The need for mentors to play specific roles varies with each individual relationship and across the phases of the relationship (Kram, 1985). Moreover, as stated previously, it is unlikely that any single mentor can tackle all of these roles within a given mentoring relationship; it is more likely that multiple mentors will serve the roles needed to meet the targeted goals for a given individual at a given point in their life. Yet, little is known about which specific roles are related to particular outcomes across student populations, as UREs do not generally carry out an assessment of the mentors or mentoring relationships (Lunsford et al., 2017). Given the variability across mentoring roles with URE type, institution, and discipline, the generalizability of results can be limited (Crisp, 2010; Eagan et al., 2013). However, in recent years, there have been calls from funding agencies to evaluate and improve mentoring relationships for trainees (i.e., National Institute of General Medical Sciences [NIGMS], National Science Foundation, Howard Hughes Medical Institute, and Sloan Foundation). For example, an initiative led by NIGMS seeks “to develop, implement, assess and disseminate innovative and effective approaches to engaging, training and mentoring students; enhancing faculty development, and strengthening institutional research training infrastructure to enhance the participation and persistence of individuals from underrepresented backgrounds in biomedical research careers.”3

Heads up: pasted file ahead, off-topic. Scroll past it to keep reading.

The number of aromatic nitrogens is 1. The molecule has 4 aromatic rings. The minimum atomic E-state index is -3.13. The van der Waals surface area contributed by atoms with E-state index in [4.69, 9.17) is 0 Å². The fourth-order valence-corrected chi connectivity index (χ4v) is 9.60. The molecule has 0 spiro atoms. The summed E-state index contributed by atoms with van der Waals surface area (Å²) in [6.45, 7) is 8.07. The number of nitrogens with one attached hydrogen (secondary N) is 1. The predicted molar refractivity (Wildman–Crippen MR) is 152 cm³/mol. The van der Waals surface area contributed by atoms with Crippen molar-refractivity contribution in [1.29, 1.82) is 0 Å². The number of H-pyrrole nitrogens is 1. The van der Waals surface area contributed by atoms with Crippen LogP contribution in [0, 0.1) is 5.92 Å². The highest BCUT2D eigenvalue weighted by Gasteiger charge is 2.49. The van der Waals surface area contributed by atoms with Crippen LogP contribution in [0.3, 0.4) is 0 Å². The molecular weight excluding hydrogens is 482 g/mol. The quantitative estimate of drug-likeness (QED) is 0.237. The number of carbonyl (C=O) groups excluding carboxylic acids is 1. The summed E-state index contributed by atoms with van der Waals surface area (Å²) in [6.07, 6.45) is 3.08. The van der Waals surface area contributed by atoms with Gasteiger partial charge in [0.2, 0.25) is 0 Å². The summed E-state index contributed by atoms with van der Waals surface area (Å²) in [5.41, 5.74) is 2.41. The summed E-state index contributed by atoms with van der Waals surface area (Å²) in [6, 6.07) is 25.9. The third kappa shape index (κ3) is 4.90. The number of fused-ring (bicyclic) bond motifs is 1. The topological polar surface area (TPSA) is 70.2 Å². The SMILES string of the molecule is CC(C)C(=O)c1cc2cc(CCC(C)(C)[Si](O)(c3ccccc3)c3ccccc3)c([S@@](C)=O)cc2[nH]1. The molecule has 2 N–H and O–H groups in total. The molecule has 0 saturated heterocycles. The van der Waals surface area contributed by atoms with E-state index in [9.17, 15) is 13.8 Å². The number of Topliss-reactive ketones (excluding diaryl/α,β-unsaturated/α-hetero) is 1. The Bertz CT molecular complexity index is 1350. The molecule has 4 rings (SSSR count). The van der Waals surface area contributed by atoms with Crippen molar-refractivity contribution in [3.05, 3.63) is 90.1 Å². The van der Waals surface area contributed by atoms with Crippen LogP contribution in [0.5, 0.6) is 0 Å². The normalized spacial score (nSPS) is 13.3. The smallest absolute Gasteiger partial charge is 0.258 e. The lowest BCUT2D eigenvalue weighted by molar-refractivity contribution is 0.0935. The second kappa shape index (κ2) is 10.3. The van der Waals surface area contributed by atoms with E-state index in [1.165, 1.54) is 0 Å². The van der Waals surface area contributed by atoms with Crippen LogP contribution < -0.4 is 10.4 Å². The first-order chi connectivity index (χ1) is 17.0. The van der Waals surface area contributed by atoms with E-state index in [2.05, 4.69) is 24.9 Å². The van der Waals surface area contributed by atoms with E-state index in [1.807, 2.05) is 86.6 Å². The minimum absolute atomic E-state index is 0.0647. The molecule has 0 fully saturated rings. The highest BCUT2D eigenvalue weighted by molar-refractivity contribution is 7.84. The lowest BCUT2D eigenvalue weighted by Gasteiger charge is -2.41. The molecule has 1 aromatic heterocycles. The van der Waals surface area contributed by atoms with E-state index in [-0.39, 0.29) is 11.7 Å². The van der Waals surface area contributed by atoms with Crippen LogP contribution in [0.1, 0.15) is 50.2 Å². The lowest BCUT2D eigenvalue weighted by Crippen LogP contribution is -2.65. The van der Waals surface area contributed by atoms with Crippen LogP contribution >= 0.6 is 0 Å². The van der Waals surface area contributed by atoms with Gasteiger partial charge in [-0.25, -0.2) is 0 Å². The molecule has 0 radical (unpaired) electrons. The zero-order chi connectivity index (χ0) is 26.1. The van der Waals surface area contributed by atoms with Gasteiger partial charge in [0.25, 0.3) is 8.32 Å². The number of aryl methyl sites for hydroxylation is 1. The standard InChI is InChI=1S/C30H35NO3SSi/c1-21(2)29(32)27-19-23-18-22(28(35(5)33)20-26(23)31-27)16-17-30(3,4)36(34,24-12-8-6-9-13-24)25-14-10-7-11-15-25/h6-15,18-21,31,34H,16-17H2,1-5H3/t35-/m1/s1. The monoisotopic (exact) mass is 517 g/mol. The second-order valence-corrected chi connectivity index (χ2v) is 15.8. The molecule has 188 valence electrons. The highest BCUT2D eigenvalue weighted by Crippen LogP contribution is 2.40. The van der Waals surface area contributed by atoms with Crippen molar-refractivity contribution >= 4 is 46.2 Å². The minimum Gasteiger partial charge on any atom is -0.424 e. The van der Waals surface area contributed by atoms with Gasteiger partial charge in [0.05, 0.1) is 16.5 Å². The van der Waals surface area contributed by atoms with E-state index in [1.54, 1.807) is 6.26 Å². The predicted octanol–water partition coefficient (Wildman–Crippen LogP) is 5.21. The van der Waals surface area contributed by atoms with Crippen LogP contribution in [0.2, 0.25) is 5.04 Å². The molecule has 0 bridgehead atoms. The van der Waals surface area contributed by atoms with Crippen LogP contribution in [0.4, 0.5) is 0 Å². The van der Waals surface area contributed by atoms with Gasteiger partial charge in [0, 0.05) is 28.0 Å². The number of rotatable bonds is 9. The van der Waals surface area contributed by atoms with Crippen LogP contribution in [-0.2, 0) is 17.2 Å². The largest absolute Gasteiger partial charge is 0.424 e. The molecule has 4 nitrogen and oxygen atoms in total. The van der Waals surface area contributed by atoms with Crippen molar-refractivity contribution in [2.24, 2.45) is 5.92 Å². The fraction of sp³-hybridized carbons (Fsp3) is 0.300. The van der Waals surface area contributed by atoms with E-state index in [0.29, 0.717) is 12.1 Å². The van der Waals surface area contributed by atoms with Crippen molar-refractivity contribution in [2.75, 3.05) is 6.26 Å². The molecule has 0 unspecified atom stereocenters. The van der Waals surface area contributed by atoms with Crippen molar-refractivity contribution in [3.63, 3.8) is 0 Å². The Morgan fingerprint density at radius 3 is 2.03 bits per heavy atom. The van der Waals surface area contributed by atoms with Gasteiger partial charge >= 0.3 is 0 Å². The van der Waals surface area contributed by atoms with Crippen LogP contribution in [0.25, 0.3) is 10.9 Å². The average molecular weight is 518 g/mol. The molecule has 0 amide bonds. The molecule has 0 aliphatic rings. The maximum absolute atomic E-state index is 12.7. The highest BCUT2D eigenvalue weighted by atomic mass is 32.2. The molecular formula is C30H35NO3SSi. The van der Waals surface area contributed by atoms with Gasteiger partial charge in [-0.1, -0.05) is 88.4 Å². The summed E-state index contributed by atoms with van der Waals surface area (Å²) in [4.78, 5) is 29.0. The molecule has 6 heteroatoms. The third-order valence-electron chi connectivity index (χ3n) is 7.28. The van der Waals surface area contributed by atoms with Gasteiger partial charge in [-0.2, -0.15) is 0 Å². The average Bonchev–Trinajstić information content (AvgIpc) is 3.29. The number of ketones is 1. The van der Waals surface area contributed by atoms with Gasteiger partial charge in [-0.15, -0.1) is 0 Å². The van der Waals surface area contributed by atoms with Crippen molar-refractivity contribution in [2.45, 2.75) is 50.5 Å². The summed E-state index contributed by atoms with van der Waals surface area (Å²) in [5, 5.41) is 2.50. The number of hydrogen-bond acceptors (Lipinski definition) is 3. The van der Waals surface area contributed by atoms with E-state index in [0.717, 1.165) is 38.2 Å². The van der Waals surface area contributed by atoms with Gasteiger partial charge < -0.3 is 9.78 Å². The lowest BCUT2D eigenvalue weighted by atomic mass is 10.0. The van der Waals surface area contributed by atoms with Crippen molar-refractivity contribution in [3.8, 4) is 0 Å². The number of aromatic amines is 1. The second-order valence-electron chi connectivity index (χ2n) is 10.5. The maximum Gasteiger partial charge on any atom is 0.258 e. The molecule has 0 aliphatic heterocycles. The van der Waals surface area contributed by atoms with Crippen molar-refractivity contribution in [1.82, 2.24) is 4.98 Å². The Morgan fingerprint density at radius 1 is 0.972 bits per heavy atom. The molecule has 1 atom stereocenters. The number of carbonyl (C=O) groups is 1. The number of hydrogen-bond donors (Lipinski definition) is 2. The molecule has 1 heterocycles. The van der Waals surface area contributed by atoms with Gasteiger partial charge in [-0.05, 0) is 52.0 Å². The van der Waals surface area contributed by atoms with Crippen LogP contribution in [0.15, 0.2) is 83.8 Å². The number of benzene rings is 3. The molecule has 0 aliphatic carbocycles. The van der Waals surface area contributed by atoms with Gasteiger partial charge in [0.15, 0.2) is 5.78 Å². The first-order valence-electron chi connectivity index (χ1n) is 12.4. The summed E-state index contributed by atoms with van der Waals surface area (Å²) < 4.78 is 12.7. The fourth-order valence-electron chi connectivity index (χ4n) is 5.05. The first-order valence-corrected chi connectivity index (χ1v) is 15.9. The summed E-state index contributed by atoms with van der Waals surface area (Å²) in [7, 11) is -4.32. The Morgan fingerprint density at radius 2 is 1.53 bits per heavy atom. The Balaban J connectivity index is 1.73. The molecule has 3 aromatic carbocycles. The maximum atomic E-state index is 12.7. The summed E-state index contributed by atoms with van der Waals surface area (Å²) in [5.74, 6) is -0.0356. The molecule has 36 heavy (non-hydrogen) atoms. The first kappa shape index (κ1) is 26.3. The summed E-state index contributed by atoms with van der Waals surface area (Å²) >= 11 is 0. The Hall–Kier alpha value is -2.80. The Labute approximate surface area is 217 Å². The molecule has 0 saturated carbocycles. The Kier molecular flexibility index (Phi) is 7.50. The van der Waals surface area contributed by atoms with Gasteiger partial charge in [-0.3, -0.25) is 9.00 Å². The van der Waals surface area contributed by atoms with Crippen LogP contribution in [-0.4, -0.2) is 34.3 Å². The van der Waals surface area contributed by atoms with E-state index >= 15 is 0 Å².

3 See https://www.nigms.nih.gov/training/dpc/Pages/default.aspx [February 2017].
The bulk of the research on mentoring has focused on the mentee’s perception and outcomes, with only a few studies discussing the effects on the mentor. In general, this research on mentors is predominantly on faculty mentors and indicates that mentoring has a positive impact on the mentor’s perception of career success, career satisfaction, and career commitment (see Cox, 1997). Though there is less research about the benefits of being a mentor, a productive mentee may lead to increased productivity for research mentors (Campbell and Campbell, 2000; Dolan and Johnson, 2009). An important finding is that faculty members often volunteer as undergraduate research mentors, and their interest in volunteering includes achieving satisfaction, attracting good students, developing a professional network, and extending one’s contributions (National Academy of Sciences, National Academy of Engineering, and Institute of Medicine, 1997). Examples of other benefits to mentors include a sense of personal fulfillment through knowledge and skill sharing, sharpening of leadership skills, career preparation, and cognitive growth (Dolan and Johnson, 2009; Eagan et al., 2013; Laursen et al., 2010). Although the bulk of the research on effects on mentors applies to faculty members, it is possible that many of these same outcomes could apply to other mentors, such as research scientists and engineers, corporate professionals, postdoctoral fellows, graduate students, lecturers, and lab managers.